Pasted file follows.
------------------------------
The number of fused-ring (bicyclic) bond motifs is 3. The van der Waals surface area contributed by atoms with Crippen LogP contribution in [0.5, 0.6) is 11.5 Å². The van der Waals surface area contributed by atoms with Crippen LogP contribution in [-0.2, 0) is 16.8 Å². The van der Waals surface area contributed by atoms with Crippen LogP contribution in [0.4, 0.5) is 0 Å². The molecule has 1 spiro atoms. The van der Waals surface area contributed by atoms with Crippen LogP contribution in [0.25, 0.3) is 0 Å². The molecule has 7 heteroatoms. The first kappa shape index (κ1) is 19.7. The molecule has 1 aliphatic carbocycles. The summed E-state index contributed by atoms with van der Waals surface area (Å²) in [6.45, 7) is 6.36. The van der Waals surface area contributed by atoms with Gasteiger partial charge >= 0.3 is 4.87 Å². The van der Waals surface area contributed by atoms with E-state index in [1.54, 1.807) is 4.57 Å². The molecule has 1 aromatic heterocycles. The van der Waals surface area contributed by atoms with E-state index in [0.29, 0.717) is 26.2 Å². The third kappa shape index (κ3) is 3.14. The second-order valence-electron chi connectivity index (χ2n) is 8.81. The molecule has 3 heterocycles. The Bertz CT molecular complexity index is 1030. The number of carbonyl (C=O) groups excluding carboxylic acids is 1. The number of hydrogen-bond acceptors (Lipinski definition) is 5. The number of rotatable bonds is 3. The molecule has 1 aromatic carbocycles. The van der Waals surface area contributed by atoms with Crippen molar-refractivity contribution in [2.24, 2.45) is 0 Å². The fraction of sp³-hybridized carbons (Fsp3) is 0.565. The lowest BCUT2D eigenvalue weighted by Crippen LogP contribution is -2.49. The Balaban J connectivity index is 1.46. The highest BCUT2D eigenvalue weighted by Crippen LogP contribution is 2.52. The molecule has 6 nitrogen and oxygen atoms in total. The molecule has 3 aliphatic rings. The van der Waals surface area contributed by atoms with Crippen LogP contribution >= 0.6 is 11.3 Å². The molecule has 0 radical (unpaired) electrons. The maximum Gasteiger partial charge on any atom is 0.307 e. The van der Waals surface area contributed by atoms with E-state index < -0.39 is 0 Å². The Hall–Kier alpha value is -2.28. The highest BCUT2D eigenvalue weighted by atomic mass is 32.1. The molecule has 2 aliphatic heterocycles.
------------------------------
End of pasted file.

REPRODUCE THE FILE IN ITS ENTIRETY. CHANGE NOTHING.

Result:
The number of fused-ring (bicyclic) bond motifs is 3. The van der Waals surface area contributed by atoms with Crippen LogP contribution in [0.5, 0.6) is 11.5 Å². The van der Waals surface area contributed by atoms with Crippen LogP contribution in [-0.2, 0) is 16.8 Å². The van der Waals surface area contributed by atoms with Crippen LogP contribution in [0.4, 0.5) is 0 Å². The molecule has 1 spiro atoms. The van der Waals surface area contributed by atoms with Crippen LogP contribution in [0.25, 0.3) is 0 Å². The molecule has 7 heteroatoms. The first kappa shape index (κ1) is 19.7. The molecule has 1 aliphatic carbocycles. The summed E-state index contributed by atoms with van der Waals surface area (Å²) in [6.45, 7) is 6.36. The van der Waals surface area contributed by atoms with Gasteiger partial charge >= 0.3 is 4.87 Å². The van der Waals surface area contributed by atoms with E-state index in [1.54, 1.807) is 4.57 Å². The molecule has 1 aromatic heterocycles. The van der Waals surface area contributed by atoms with E-state index in [0.29, 0.717) is 26.2 Å². The third kappa shape index (κ3) is 3.14. The second-order valence-electron chi connectivity index (χ2n) is 8.81. The molecule has 3 heterocycles. The Bertz CT molecular complexity index is 1030. The number of carbonyl (C=O) groups excluding carboxylic acids is 1. The number of hydrogen-bond acceptors (Lipinski definition) is 5. The number of rotatable bonds is 3. The molecule has 1 aromatic carbocycles. The van der Waals surface area contributed by atoms with Crippen molar-refractivity contribution in [2.24, 2.45) is 0 Å². The fraction of sp³-hybridized carbons (Fsp3) is 0.565. The lowest BCUT2D eigenvalue weighted by Crippen LogP contribution is -2.49. The Balaban J connectivity index is 1.46. The highest BCUT2D eigenvalue weighted by Crippen LogP contribution is 2.52. The molecule has 6 nitrogen and oxygen atoms in total. The molecule has 3 aliphatic rings. The van der Waals surface area contributed by atoms with Crippen LogP contribution >= 0.6 is 11.3 Å². The molecule has 0 radical (unpaired) electrons. The maximum Gasteiger partial charge on any atom is 0.307 e. The van der Waals surface area contributed by atoms with E-state index < -0.39 is 0 Å². The Hall–Kier alpha value is -2.28. The highest BCUT2D eigenvalue weighted by atomic mass is 32.1. The molecule has 2 aliphatic heterocycles.